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New Microsoft Windows 7 Exam Development Underway

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Lots of new information on Windows 7 is getting released given the new OS is scheduled to come out later this year. For starters, Microsoft Learning is currently developing the new exams associated with the new OS system. Right now, not much is being said or released on the progress, but what we do know is that there will be three new MCTS certification -level exams for the upcoming operating system:

  • 70-680, MCTS: Windows 7, Configuring
  • 70-685, MCITP: Windows 7, Enterprise Desktop Support Technician
  • 70-686, MCITP: Windows 7, Desktop Administrator.

Microsoft is currently looking for experts that already have familiarized themselves to help out with the objectives.

While not much is known about the exams, there has been information on what IT professionals can expect from the new operating system that is said to be faster, more reliable and makes it easier to do what you want, thus making your job easier. The new OS system was primarily created to include the feedback of many professionals who had problems with earlier operating systems.

Here’s a list of 10 things IT professionals should know about how the new Windows 7 OS system will benefit them. Actually, there’s a beta release of Windows 7 now available, which means you should definitely download a version to your computer and begin testing your applications and devices to get to know what’s in it for you.

First of, Windows 7 has immense application compatibility. Windows 7 is built on the same basic architecture as Windows Vista, so most applications will retain their compatibility between these operating systems. This alone will make adopting Windows 7 much less challenging than migrating from Windows XP to Windows Vista. If your organization is like many that are still standardized on Windows XP, you will need to transition to updated versions of your key applications, but the availability of Windows Vista–compatible versions and well-proven shims will make this task more manageable. It’s also has hardware compatibility and requirements with Vista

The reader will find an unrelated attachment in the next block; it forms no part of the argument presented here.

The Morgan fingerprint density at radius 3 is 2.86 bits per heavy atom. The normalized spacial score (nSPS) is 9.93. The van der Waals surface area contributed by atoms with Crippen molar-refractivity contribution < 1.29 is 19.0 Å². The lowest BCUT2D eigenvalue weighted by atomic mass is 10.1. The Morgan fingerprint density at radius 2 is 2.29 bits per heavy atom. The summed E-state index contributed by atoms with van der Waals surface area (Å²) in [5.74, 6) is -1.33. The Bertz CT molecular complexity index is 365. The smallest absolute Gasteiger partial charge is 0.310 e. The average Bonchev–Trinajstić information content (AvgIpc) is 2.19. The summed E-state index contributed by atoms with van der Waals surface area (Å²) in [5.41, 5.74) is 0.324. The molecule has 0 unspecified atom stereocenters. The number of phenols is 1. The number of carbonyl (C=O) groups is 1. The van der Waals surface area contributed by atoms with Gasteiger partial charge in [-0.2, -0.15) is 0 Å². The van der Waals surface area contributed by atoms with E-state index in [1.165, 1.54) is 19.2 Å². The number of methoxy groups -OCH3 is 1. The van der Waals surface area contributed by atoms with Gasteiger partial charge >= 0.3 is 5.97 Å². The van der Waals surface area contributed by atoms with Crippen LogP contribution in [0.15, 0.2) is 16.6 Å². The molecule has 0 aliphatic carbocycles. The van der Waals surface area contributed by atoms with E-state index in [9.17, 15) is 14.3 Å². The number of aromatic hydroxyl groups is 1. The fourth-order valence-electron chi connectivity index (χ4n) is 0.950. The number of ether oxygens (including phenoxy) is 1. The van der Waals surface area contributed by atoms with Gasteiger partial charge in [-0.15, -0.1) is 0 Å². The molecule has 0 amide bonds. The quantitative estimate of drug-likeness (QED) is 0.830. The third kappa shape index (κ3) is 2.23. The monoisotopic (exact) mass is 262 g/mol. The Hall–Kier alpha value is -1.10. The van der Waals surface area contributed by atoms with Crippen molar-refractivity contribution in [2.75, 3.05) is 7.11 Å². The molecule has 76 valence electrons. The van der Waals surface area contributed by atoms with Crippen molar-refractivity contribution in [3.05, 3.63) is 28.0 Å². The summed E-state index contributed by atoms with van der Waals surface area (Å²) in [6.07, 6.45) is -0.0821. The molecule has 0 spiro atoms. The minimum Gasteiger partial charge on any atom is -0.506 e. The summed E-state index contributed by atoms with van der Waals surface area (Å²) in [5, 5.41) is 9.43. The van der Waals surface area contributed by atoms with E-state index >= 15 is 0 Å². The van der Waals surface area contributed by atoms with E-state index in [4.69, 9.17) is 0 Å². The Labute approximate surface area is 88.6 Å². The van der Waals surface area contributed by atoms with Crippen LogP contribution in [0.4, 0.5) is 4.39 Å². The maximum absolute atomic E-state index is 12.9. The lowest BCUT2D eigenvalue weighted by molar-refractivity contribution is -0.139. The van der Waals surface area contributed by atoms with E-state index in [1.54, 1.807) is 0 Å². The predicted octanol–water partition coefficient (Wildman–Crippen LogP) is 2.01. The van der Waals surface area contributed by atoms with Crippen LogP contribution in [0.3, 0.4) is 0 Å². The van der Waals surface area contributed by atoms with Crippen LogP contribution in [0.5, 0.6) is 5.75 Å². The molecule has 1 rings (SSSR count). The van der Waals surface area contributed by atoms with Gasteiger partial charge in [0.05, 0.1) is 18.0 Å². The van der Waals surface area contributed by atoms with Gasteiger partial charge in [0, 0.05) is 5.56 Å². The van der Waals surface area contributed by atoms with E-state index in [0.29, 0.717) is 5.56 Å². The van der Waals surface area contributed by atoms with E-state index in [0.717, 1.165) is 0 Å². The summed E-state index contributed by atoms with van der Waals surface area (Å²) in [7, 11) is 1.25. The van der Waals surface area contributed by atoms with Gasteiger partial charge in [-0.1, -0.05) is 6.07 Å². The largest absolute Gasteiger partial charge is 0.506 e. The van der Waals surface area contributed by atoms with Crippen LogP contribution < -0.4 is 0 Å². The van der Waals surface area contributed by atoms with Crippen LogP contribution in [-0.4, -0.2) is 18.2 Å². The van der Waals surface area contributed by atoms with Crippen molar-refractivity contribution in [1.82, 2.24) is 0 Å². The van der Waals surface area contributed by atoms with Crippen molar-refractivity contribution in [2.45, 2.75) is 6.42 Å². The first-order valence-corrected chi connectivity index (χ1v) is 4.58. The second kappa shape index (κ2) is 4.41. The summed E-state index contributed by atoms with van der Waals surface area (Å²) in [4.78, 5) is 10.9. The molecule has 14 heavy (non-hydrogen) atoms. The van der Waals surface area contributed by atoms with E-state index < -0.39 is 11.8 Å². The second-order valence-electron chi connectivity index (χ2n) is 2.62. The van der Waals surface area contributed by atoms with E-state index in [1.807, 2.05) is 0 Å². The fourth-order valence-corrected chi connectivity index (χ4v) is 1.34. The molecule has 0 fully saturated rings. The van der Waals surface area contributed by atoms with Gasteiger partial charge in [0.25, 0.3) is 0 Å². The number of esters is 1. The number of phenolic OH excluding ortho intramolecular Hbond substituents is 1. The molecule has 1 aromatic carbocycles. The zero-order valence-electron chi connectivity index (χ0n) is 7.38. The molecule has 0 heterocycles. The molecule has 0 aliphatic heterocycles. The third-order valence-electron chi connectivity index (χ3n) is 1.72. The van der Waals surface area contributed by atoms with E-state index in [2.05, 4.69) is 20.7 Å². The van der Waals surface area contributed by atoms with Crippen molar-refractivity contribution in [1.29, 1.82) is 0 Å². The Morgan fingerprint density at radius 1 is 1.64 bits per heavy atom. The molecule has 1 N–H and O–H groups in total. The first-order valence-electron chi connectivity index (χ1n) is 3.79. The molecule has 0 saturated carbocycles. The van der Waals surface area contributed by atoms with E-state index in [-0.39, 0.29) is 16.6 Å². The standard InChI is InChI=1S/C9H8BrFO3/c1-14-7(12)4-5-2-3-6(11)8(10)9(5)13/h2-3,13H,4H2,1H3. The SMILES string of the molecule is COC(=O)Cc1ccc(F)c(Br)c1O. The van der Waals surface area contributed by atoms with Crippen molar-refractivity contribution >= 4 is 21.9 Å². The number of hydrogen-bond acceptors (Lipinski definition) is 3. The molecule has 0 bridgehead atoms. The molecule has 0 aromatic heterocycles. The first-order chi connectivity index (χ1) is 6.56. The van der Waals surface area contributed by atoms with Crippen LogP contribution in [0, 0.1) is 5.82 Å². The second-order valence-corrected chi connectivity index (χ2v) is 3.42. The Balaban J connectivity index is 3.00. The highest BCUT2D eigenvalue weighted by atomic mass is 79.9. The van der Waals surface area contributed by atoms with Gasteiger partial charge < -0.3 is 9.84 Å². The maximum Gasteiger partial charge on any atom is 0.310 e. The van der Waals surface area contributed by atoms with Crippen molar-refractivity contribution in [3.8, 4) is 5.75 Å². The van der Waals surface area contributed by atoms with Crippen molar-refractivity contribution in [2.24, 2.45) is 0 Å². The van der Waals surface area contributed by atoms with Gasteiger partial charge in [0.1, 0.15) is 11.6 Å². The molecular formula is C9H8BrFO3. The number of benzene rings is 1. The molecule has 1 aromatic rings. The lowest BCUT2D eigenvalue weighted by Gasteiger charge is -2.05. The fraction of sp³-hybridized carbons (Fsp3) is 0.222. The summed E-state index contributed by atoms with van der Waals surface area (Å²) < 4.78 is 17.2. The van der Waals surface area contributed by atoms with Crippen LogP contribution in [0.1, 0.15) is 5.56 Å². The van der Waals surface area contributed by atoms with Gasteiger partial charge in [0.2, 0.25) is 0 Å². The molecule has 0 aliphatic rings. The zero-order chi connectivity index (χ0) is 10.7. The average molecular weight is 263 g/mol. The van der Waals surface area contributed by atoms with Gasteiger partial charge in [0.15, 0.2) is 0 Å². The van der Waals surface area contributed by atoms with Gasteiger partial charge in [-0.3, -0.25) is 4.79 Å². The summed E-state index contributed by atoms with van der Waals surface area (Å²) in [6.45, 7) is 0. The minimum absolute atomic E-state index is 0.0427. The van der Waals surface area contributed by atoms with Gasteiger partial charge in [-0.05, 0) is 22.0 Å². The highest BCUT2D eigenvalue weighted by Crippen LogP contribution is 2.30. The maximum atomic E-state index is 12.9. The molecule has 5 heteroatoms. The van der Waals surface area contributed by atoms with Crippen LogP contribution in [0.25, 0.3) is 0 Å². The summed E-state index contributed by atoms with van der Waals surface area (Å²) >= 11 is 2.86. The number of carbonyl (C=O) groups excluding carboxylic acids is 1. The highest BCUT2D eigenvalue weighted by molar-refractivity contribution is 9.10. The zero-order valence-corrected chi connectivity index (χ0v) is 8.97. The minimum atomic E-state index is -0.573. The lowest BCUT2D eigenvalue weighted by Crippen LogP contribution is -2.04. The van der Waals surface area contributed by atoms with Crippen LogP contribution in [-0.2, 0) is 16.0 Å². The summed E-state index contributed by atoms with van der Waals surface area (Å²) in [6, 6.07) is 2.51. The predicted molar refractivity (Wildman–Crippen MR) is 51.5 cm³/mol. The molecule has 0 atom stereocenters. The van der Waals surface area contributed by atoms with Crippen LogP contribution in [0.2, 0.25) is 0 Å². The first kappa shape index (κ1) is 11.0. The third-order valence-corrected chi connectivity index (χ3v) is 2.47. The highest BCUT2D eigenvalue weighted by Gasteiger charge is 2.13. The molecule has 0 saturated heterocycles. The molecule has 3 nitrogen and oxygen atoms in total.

IT professionals will appreciate the fact that Windows 7 and the Windows Server 2008 operating system share a common code base, and are maintained with a single servicing model. This servicing model means updates and security updates are shared across both client PCs and servers, simplifying the process of maintaining an up-to-date infrastructure. In order to keep companies’ networks safe, Windows 7 includes BitLocker technology, first implemented in Windows Vista, which now provides full encryption of all boot volumes on a PC; along with introducing BitLocker To Go that offers data protection on portable storage, such as USB flash drives. In addition, BitLocker Drive Encryption and BitLocker To Go can be managed via Group Policy, placing more control over sensitive information in the hands of the professionals.

Windows 7 allows you to also control the application portfolio available to end users in your company. It features AppLocker, a new capability that allows IT administrators to specify which applications are permitted to run on a laptop or desktop PC. This capability helps you manage license compliance and control access to sensitive programs, but also importantly, it helps reduce the opportunity for malware to run on client PCs.

To help IT administrators better maintain a consistent environment and improve personal productivity, Windows 7 includes an updated graphical scripting editor, Windows PowerShell 2.0—a powerful, complete scripting language that supports branching, looping, functions, debugging, exception handling, and internationalization. The new OS sytem also provides rich tools to identify and resolve technical issues, often by the end users themselves. If a help desk call is unavoidable, Windows 7 includes several features and troubleshooting tools to help speed resolution, as well as the ability to create, deploy, and manage images more efficiently to get users up and running as quickly as possible.

Finally, Windows 7 introduces BranchCache, a technology that caches frequently accessed content from remote file and Web servers in the branch location, so users can access this information more quickly. And, as a bonus, the operating system delivers a richer experience when users are connected to a virtual desktop—much closer to the experience provides by a native Windows desktop.